Mimsy Were the Borogoves

Mimsy Were the Technocrats: As long as we keep talking about it, it’s technology.

Of (Laboratory) Mice and Men

Jerry Stratton, May 8, 2019

Running rats Fantascope: “Animated Phenakistiscope disc (16 sections, time lapse 0.10 s). Running rats, Fantascope by Thomas Mann Baynes. Manufactured in London, Great Britain, in 1833. Manufacturer : Rudolph Ackermann. Diameter : 25.7 cm (10.1 in).”; animation; rats; endless loops

Artist’s rendition of federal research funding.

The more I read about the supposedly breakthrough research being done today, the more it seems that in many research areas, especially medicine and biomedical, competition for subsidies decreases innovation. It isn’t just that research tends to focus on old ideas that appeal to bureaucrats and politicians instead of new ideas that might represent a valuable breakthrough. More and more, the research isn’t focusing on anything other than replicating the buzzwords that appeal to bureaucrats and politicians.

Researchers don’t seem to be looking for mice that have, say, Alzheimer’s, or induce Alzheimer’s in mice, and then for a way to cure or alleviate the mouse’s Alzheimer’s. That’s hard. It requires identifying Alzheimer’s by more than just its symptoms. Instead, so many studies seem to take test animals, induce symptoms that look like the symptoms of Alzheimer’s, and then the press reports that we now have insight into how Alzheimer’s works.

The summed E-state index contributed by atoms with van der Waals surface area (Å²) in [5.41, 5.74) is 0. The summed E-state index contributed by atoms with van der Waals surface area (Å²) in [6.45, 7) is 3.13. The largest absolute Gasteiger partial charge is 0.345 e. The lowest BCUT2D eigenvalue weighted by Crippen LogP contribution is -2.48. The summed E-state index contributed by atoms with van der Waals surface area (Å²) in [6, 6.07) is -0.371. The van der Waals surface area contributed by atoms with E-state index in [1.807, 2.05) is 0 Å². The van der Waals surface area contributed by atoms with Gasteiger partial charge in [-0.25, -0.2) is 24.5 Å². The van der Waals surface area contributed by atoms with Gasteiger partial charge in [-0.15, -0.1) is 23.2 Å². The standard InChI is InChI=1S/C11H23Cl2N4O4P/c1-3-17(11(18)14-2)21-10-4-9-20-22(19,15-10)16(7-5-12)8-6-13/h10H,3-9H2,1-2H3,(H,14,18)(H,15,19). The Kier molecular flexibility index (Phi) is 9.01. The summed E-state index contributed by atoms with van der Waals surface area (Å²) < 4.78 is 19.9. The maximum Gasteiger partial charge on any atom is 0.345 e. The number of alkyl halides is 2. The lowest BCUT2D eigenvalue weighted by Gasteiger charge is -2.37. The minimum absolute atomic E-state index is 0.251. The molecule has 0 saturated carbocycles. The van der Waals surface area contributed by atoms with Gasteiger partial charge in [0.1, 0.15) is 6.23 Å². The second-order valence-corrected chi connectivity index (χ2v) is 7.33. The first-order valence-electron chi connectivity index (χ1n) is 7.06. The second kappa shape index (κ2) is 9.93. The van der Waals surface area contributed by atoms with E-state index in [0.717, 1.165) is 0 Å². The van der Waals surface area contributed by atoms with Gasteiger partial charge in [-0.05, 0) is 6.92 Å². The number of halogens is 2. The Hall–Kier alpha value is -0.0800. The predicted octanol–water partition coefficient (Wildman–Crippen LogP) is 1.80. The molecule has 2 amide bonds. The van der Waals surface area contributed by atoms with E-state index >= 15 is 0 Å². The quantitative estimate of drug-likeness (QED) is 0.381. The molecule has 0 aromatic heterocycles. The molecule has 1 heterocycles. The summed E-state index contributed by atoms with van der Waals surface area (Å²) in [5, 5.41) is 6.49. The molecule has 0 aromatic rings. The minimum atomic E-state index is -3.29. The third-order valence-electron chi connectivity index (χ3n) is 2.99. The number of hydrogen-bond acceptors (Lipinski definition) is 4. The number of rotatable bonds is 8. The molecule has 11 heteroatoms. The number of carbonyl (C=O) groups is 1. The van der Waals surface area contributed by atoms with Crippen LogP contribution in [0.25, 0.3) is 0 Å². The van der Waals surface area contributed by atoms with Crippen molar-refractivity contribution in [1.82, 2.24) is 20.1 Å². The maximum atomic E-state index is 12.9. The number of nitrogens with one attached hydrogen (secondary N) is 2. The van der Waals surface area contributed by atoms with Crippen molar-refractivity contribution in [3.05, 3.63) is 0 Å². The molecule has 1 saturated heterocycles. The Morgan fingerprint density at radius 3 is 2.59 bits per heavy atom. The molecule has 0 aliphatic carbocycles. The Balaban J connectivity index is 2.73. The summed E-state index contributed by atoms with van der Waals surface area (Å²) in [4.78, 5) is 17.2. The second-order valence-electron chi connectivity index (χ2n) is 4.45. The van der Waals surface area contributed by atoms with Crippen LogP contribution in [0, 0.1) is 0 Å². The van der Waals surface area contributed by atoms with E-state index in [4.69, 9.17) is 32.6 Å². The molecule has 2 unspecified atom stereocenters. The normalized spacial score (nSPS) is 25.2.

It makes everyone look great. The researchers, the reporters, the bureaucrats, and the politicians. What it doesn’t do is bring us closer to a cure. It doesn’t need to. When money comes from funding, the potential patient isn’t a potential customer.

Often, such studies seem like breaking a mouse’s legs to learn how to cure polio, or sometimes even paraplegia.

Sometimes these studies even find that if they stop doing the things that induce the symptoms, the symptoms go away. This, also, is headline-making. Worded correctly, it can sound as if a cure has been found for the thing that looks like the symptoms induced.

But there is a big difference between knowing how to induce symptoms that look like the symptoms of disease X and knowing anything at all about disease X itself. Unfortunately, even the scientific press is getting confused by this more today than they were even five years ago when I started subscribing to Science News.

I put a lot of the blame on federal funding. It is, I suspect, a lot easier to get funding for the very high chance of being able to induce symptoms that look like disease X than it is to get funding for the very low chance of getting real answers about disease X.

When Senators demagogue that we should limit opioid prescriptions to seven days “because no one needs a month’s supply for a wisdom tooth extraction”, ignoring (a) all the evidence about what can go wrong with tooth extractions, and (b) that there are other reasons for needing pain medication than dental visits, such as, say, cancer, remember that these are also the people who set the bar for federal research funding.